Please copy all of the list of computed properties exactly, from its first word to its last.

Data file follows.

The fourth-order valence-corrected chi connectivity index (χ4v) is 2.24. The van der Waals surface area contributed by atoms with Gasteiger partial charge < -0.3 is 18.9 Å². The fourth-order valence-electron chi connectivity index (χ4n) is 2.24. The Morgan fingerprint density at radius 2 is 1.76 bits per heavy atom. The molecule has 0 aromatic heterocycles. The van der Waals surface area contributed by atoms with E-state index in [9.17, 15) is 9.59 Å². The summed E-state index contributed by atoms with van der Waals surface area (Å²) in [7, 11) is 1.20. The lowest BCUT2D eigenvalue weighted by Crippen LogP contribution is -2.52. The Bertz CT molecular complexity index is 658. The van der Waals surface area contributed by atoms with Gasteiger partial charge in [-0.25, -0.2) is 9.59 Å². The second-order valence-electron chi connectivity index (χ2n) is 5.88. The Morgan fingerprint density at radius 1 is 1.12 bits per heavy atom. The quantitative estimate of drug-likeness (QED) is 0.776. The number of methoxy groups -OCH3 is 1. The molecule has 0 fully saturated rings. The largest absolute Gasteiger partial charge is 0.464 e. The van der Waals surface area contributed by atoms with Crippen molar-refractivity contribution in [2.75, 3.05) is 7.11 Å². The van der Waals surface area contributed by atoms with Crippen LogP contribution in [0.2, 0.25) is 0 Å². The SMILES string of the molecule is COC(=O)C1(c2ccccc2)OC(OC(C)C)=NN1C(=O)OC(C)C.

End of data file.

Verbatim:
The fourth-order valence-corrected chi connectivity index (χ4v) is 2.24. The van der Waals surface area contributed by atoms with Gasteiger partial charge < -0.3 is 18.9 Å². The fourth-order valence-electron chi connectivity index (χ4n) is 2.24. The Morgan fingerprint density at radius 2 is 1.76 bits per heavy atom. The molecule has 0 aromatic heterocycles. The van der Waals surface area contributed by atoms with E-state index in [9.17, 15) is 9.59 Å². The summed E-state index contributed by atoms with van der Waals surface area (Å²) in [7, 11) is 1.20. The lowest BCUT2D eigenvalue weighted by Crippen LogP contribution is -2.52. The Bertz CT molecular complexity index is 658. The van der Waals surface area contributed by atoms with Gasteiger partial charge in [-0.25, -0.2) is 9.59 Å². The second-order valence-electron chi connectivity index (χ2n) is 5.88. The Morgan fingerprint density at radius 1 is 1.12 bits per heavy atom. The quantitative estimate of drug-likeness (QED) is 0.776. The number of methoxy groups -OCH3 is 1. The molecule has 0 fully saturated rings. The largest absolute Gasteiger partial charge is 0.464 e. The van der Waals surface area contributed by atoms with Crippen molar-refractivity contribution in [2.75, 3.05) is 7.11 Å². The van der Waals surface area contributed by atoms with Crippen LogP contribution in [0.2, 0.25) is 0 Å². The SMILES string of the molecule is COC(=O)C1(c2ccccc2)OC(OC(C)C)=NN1C(=O)OC(C)C.